Welcome to Mondays @ Soul Survival. Each week I feature a book that I consider a valuable resource. This week’s selection is one that our world, but more importantly those in the church, need to hear.
So Whats Wrong with Living Together?: A Biblical Response to Cohabitation by Jeffrey S. Miller
So … what is wrong with living together? Everyone is doing it! Sadly, even couples who consider themselves Christians.
Is a marriage license just a piece of paper and marriage something people created? What if we’re really committed to each other or are planning to get married eventually?
In 37 easily readable pages, Jeffrey Miller presents the loving biblical answer to those questions and many more. And he does so without being judgmental or condemning.
In chapter 2 he says:
The Bible does not explicitly say “Living together is a sin.” Despite a popular misconception, the Bible isn’t a book of rules, containing endless lists of everything God says is okay and everything God says is not okay. Though we do see passages of clear “do’s and don’ts” (like the Ten Commandments in Exodus chapter 20), the Bible often gives principles concerning our conduct.
He goes on:
Throughout the Bible, God gives clear principles on His design and intentions for sexuality and marriage. We could list all the things God is against when it comes to sexual relationships, such as homosexuality, bestiality, polygamy, etc. (and in fact the Bible does mention God’s feelings toward such things).
But, as the author points out, we love loopholes.
And when we come to the Bible, we have a tendency to do the same. Have you ever said (or thought):
“I know what the Bible says, but technically …”
“The Bible may say that, but what that really means is …”
“I know ________ is wrong, but the Bible doesn’t say anything about _________.”
When Satan tempted Eve in the Garden, he started by questioning God’s Word. Nothing much has changed.
… in God’s infinite wisdom, He did something better (and easier) for us. Instead of giving us list after list of what He doesn’t want for us concerning sexuality and marriage, God instead gives us His blueprint for how he intended sexuality and marriage to be in the first place.
Mr. Miller goes on to explain God’s plan for marriage beginning in and how He intends for it to be an “exclusive, inseparable relationship between the man and the woman.” He goes on:
We must also notice that God didn’t create one man, take twelve of his ribs to make twelve women, telling Adam, “Hey, try them out, sow your oats, see which one you like, or maybe you’ll decide on more than one.” Nor did God create twelve men for Eve to “play the field” until she decided which man would make her the happiest. God made one man–for one woman–for one lifetime. At creation, God deliberately set this pattern for marriage commitment with the very first couple.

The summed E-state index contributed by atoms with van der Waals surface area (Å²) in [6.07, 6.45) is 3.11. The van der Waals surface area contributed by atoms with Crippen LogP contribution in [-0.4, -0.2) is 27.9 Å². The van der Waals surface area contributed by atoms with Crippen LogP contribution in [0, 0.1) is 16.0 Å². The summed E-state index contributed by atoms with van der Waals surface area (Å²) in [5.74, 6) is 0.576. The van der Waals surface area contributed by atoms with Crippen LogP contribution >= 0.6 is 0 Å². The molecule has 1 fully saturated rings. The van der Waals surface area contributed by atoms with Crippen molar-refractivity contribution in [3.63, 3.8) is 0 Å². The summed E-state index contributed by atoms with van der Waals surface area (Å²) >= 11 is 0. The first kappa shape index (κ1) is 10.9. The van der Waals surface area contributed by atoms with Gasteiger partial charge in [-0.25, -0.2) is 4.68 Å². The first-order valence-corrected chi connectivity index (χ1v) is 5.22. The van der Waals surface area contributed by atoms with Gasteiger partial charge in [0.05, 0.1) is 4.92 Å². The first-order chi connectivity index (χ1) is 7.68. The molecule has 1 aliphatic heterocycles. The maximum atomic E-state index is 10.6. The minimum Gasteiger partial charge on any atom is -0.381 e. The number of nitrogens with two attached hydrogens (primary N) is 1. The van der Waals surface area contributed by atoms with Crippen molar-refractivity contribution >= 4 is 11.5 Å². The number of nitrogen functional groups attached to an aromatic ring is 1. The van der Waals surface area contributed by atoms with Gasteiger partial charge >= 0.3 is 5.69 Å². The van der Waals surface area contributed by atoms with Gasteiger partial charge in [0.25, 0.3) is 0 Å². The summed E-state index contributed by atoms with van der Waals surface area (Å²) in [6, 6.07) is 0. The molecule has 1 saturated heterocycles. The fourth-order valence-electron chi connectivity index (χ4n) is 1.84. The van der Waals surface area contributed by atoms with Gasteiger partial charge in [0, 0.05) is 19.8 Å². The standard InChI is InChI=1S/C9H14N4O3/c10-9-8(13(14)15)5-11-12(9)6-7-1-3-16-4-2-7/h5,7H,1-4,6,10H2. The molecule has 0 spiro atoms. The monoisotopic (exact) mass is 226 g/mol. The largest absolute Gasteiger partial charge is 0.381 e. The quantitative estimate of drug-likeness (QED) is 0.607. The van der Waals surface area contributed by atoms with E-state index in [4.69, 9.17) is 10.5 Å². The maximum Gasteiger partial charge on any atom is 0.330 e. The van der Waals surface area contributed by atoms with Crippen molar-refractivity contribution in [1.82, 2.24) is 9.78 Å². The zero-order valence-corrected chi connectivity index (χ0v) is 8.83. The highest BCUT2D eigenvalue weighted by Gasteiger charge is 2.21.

The author then goes on to talk about Jesus’ teaching on marriage, beginning with his condemnation of the Pharisees and their low view of marriage (Matt. 19.3-9) and then walking us through His encounter with the Samaritan woman at the well (Jn. 4.5-26).
… Jesus was reaching out to her and offering her the better way, the first thing He pointed out to her was the fact that her life was caught up in one bad relationship after another, husband after husband, and the man she was currently living with was not her husband.
… we discover in the Bible that Jesus Christ Himself actually encountered someone who was living in that situation. And … He didn’t affirm it as a good alternative to marriage.
Jesus is proclaiming that people are missing God’s plan (and blessing) for marriage when they don’t view divorce, relationships, and cohabitation as God Himself does.
In chapter 5 the author addresses the common responses to criticism of living together:
“But we love each other…”
“We will end up getting married eventually anyways …”
“We are committed to each other …”
“We are married in God’s eyes, why does it matter if we have the license? It’s just a piece of paper! And why do we have to have a ceremony?”
“We have to do it for financial reasons …”
“Everybody is doing it these days …”
“You wouldn’t buy a care without test driving it, would you? Isn’t living together before you get married like test driving a car? You know, try it out, make sure it works …”
Finally, Mr. Miller gives the reader what he calls “the great news”: Continue reading